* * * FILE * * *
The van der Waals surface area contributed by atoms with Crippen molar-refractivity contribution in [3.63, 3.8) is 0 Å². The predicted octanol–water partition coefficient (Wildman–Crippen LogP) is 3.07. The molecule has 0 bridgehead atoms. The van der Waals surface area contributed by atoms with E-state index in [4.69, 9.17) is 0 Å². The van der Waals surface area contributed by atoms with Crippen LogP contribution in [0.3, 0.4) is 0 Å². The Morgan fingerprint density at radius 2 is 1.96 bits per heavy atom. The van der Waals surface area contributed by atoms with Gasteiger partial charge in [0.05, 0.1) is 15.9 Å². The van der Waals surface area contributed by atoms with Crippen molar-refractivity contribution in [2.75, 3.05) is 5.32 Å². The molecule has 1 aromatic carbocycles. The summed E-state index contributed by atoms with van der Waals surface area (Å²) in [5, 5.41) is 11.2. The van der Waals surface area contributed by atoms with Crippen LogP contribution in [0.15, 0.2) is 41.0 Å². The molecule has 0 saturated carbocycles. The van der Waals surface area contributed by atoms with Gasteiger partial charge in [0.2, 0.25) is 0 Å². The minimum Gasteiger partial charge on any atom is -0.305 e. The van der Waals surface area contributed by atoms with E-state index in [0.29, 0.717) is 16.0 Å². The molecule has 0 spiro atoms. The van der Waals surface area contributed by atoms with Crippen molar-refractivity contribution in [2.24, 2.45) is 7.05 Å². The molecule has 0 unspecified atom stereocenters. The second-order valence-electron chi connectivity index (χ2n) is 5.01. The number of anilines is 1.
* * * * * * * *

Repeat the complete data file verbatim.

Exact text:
The van der Waals surface area contributed by atoms with Crippen molar-refractivity contribution in [3.63, 3.8) is 0 Å². The predicted octanol–water partition coefficient (Wildman–Crippen LogP) is 3.07. The molecule has 0 bridgehead atoms. The van der Waals surface area contributed by atoms with E-state index in [4.69, 9.17) is 0 Å². The van der Waals surface area contributed by atoms with Crippen LogP contribution in [0.3, 0.4) is 0 Å². The Morgan fingerprint density at radius 2 is 1.96 bits per heavy atom. The van der Waals surface area contributed by atoms with Gasteiger partial charge in [0.05, 0.1) is 15.9 Å². The van der Waals surface area contributed by atoms with Crippen molar-refractivity contribution in [2.75, 3.05) is 5.32 Å². The molecule has 1 aromatic carbocycles. The summed E-state index contributed by atoms with van der Waals surface area (Å²) in [5, 5.41) is 11.2. The van der Waals surface area contributed by atoms with Crippen LogP contribution in [0.15, 0.2) is 41.0 Å². The molecule has 0 saturated carbocycles. The van der Waals surface area contributed by atoms with Gasteiger partial charge in [0.2, 0.25) is 0 Å². The minimum Gasteiger partial charge on any atom is -0.305 e. The van der Waals surface area contributed by atoms with E-state index in [0.29, 0.717) is 16.0 Å². The molecule has 0 spiro atoms. The van der Waals surface area contributed by atoms with Crippen molar-refractivity contribution in [2.24, 2.45) is 7.05 Å². The molecule has 0 unspecified atom stereocenters. The second-order valence-electron chi connectivity index (χ2n) is 5.01. The number of anilines is 1.